New York, NY, October 5, 2018 – Thirty million Americans are affected by chronic kidney disease (CKD), many of whom remain unaware and undiagnosed, yet most people with high risk do not receive the recommended testing that could alert clinicians to the underlying kidney problem.
Even people in high risk CKD categories, like those with diabetes and hypertension, are not getting a simple test – the urinary albumin-creatinine ratio test – that can detect the disease. The National Kidney Foundation hopes to change the statistics, increase early recognition of the disease and promote patient awareness with the Laboratory Engagement Plan that lays out actions each laboratory can take to remove barriers to CKD assessment in primary care.
NKF’s Chief Medical Officer Joseph Vassalotti, MD, will join Lee H. Hilborne, MD, MPH, FASCP, Medical Director of Quest Diagnostics, and others in a panel discussion about the Laboratory Engagement Plan and breaking down the barriers in CKD assessment and test interpretation on Oct. 5, 2018, at the American Society for Clinical Pathology Annual Meeting in Baltimore, MD.
Drs. Vassalotti, Hilborne, Dan Winn, Vice President and Chief Medical Officer at CareFirst BlueCross BlueShield, Kevin Schendel of Beltway Internal Medicine and kidney transplant recipient Anthony Reed will gather during a Friday afternoon session called “Using the Clinical Laboratory to Promote Chronic Kidney Disease Population Health.”
“CKD is a major public health problem that results in poor health outcomes for Americans and costs the nation billions in healthcare expenses each year,” Dr. Vassalotti said. “Early recognition and evidence-based management can slow CKD progression, reduce costs and most importantly, improve lives. Removing barriers to CKD testing makes it simpler to include routine assessment of CKD for those at-risk in a population health model for primary care.”
The new “Kidney Profile” rolled out earlier this year follows evidence-based clinical practice guidelines, which recommend two tests for CKD assessment. Laboratories adopting the “Kidney Profile” will simply order together under one heading on the laboratory requisition form or electronic health record order the kidney function test - the estimated GFR or glomerular filtration rate and the kidney damage test, called the albumin-creatinine ratio.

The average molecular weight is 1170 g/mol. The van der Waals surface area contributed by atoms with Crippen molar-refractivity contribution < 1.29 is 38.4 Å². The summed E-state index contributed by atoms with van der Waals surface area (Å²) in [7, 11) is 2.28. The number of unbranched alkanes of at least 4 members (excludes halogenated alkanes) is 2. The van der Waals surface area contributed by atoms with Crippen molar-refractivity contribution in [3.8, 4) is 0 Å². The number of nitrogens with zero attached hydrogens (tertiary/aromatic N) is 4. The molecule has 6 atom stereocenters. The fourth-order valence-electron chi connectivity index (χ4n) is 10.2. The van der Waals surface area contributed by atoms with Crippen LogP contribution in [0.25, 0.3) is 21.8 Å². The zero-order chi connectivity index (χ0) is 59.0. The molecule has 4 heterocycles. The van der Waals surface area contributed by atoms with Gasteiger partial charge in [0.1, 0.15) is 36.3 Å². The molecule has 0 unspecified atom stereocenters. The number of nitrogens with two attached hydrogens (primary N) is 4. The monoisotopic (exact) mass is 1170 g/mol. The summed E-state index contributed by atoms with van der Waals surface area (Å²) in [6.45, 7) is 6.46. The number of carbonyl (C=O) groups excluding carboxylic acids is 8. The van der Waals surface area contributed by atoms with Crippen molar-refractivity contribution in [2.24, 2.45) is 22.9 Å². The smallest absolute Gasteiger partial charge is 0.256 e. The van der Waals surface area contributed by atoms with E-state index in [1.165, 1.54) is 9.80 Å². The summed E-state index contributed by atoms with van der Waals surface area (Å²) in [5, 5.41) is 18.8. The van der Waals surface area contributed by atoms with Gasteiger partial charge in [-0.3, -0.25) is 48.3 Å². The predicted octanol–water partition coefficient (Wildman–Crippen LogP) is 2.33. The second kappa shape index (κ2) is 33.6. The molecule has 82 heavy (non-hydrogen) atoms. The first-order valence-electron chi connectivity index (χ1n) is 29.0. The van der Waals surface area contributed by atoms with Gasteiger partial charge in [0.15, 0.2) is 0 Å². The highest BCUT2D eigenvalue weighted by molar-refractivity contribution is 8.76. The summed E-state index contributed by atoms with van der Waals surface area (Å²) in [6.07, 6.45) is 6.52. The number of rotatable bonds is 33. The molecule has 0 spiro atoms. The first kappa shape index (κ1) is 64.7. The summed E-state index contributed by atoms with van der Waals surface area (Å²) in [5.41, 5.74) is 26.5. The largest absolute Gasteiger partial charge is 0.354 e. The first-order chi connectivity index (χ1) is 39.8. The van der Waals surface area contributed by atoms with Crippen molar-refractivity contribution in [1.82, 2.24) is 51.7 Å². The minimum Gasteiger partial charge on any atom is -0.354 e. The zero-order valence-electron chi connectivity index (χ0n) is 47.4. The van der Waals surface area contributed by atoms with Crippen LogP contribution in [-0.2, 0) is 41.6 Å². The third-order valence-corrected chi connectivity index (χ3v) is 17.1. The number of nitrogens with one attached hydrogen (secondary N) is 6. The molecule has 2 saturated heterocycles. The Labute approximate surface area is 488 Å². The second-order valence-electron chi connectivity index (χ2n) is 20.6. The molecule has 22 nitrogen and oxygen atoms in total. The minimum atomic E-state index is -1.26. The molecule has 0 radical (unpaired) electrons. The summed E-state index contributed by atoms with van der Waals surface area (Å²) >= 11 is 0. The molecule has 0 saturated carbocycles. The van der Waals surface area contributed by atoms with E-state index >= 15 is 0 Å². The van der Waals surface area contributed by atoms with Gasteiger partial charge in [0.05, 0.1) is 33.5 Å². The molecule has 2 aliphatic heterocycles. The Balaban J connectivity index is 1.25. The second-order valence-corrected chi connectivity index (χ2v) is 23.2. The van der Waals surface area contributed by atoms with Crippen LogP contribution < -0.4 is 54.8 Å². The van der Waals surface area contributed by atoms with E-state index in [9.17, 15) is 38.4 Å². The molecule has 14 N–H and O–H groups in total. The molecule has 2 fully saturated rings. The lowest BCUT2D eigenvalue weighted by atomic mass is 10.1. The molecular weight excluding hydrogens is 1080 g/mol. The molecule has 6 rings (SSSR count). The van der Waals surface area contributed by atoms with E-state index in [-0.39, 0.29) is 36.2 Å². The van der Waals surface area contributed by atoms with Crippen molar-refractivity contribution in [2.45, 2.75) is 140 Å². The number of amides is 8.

While current clinical practice guidelines for CKD assessment recommend that adults with diabetes and/or hypertension be tested at least annually for albuminuria, there is still underutilization for people at the greatest risk. Less than 10 percent of those with hypertension and less than 40 percent of those with diabetes are appropriately assessed.
By bringing together laboratory professionals, managers and directors, clinical pathologists and clinical scientists at the conference, the team plans to discuss the clinical and cost implications of timely recognition of CKD and address what the clinical laboratories can do to promote recommended testing and detection of CKD among risk groups.
To register for the discussion, go to www.ascp.org/content/learning/ascp-annual-meeting. The roundtable begins at 2:40 p.m. EST and will be held in Room 315 at the Baltimore Convention Center. It provides 1.5 CME/CMLE or 1.5 SAM credits.
Also, at the annual ASCP meeting, on Thursday Oct. 4, 2018, Dr. Hilborne announced the inclusion of the Kidney Profile in the Choosing Wisely recommendations of the society. Choosing Wisely is an initiative of the American Board of Internal Medicine Foundation that seeks to advance a national dialogue on avoiding unnecessary medical tests, treatments and procedures. Find more details here.
About Kidney Disease
In the United States, 30 million adults are estimated to have chronic kidney disease—and most aren’t aware of it. 1 in 3 American adults are at risk for chronic kidney disease. Risk factors for kidney disease include diabetes, high blood pressure, heart disease, obesity, and family history. People of African American, Hispanic, Native American, Asian, or Pacific Islander descent are at increased risk for developing the disease. African Americans are 3 times more likely than Whites, and Hispanics are nearly 1.5 times more likely than non-Hispanics to develop end stage renal disease (kidney failure).
The National Kidney Foundation (NKF) is the largest, most comprehensive and longstanding organization dedicated to the awareness, prevention and treatment of kidney disease. For more information about the NKF visit www.kidney.org.